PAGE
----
To dive into the root of honorable masters we must first look to the context of Traditional Chinese Martial Art (TCMA) history. This is a topic that has always been very controversial! Chinese history, aside from TCMA, is so seamlessly knit together with legends and mystical stories alongside of historical events that it is extremely difficult to separate the two.
For example many Chinese scholars find it impossible to authenticate various authors of classical Chinese texts! Many historians debate the existence of Lao Tzu, Chuang Tzu, and even the famous Yellow Emperor, Huang Di. As if this problem isn't daunting enough, in other parts of Chinese history it is further compounded by the Chinese' cultural bias to name an originator of a technique, writing, or w/e under a previous master or another person altogether. 'In Chinese culture it is more desirable to have antiquity instead of personal merit.'
To take a serious look at TCMA history and Kwan Ying Do I first want to elaborate on some major problems I've found in traditional Chinese culture. Followed by my personal understanding of research I've done on Master Ong and the stories surrounding the origins of Kwan Ying Do...
We Stand on the Shoulders of Giants!
"Reading is an honor and a gift from a warrior or historian who- a decade or a thousand decades ago- set aside time to write. He distilled a lifetime of campaigning in order to have a "conversation" with you."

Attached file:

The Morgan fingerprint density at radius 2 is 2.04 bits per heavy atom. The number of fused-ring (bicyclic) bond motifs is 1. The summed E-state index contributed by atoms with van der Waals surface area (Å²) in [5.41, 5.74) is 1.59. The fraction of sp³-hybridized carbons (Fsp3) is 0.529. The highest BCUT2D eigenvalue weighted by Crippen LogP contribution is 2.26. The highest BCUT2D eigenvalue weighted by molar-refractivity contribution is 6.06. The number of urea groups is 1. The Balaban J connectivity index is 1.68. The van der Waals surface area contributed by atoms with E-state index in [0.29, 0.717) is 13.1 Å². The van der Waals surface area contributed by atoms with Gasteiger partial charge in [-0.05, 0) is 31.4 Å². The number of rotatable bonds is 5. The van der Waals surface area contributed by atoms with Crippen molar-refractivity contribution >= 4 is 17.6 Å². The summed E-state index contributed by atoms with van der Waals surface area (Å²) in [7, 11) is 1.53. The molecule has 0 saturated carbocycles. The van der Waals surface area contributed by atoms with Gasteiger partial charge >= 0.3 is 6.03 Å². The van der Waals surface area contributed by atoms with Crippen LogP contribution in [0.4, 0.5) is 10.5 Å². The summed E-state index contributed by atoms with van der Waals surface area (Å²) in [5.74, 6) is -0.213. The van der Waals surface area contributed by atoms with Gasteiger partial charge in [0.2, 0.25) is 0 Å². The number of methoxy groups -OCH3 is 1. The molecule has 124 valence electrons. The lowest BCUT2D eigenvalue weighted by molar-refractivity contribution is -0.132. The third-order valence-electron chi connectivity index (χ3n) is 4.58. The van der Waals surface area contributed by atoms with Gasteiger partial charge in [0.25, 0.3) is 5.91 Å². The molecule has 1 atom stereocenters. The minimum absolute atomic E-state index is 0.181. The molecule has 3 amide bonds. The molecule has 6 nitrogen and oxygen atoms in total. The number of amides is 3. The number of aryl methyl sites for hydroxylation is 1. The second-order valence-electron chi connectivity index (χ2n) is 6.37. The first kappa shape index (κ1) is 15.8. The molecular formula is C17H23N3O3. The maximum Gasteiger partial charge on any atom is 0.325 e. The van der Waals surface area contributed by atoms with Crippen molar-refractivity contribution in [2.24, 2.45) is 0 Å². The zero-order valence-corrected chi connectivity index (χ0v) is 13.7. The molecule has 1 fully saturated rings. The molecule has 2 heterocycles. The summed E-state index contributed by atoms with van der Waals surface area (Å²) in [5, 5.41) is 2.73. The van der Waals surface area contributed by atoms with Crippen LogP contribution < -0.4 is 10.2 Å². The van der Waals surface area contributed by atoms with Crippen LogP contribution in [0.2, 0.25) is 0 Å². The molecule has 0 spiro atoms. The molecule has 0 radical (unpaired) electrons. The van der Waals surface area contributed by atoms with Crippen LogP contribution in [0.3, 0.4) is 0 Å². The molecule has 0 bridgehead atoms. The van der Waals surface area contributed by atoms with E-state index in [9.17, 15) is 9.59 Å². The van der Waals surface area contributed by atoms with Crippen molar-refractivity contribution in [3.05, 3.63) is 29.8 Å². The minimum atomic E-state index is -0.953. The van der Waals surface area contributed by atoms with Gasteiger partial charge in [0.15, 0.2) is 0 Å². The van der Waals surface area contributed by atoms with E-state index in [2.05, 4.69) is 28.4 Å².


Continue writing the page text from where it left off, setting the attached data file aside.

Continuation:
"If you haven't read hundreds of books, you are functionally illiterate, and you will be incompetent, because your personal experiences alone aren't broad enough to sustain you. Any commander who claims he is "too busy to read" is going to fill body bags with his troops as he learns the hard way."
"Reading sheds light on the dark path ahead."
- General Jim 'Mad-dog' Mattis (as written in Call Sign Chaos)
With these words in mind I want to share the books that have sped up my understanding of the Tao and improved my Chi Kung and Tai Chi practice drastically!
The Depth of Tai Chi and Chi Kung practice is impossible to undertake effectively without fully exploring how modern science mixes with ancient Chinese culture and traditional Taoist texts.
This pursuit isn't easy but it's not impossible, and I've found some great resources to help out. In any college curriculum there's always a book that accompanies a class. As my friend and mentor Dr. Tony Zayner used to say, "However good your teacher is, your success relies on how hard YOU study."
Here's some great books to read and to study on various aspects of Tai Chi, Chinese medicine, Chi Kung Taoist Meditation and other wise. I'll do my best to categorize them by novice, beginner, intermediate and advanced/ in depth knowledge seeking. Each title is hyperlinked to order on Amazon. ENJOY! :)
"Above all else, calmness is the most important thing." - Master Feeman Ong
In Traditional Chinese Medicine (TCM) there are 2 things to look at when we speak of living a healthy life. External influences and internal ones. The TCM view is that sickness is brought about by an imbalance in either of these two categories, usually both.
Traditionally external is looked at first and internal second. External is the category of things that affect us from the outside in, lifestyle, diet, exercise, etc. Internal is the opposite, so the things that affect us from the inside out, i.e. our mindset, thoughts and emotional state.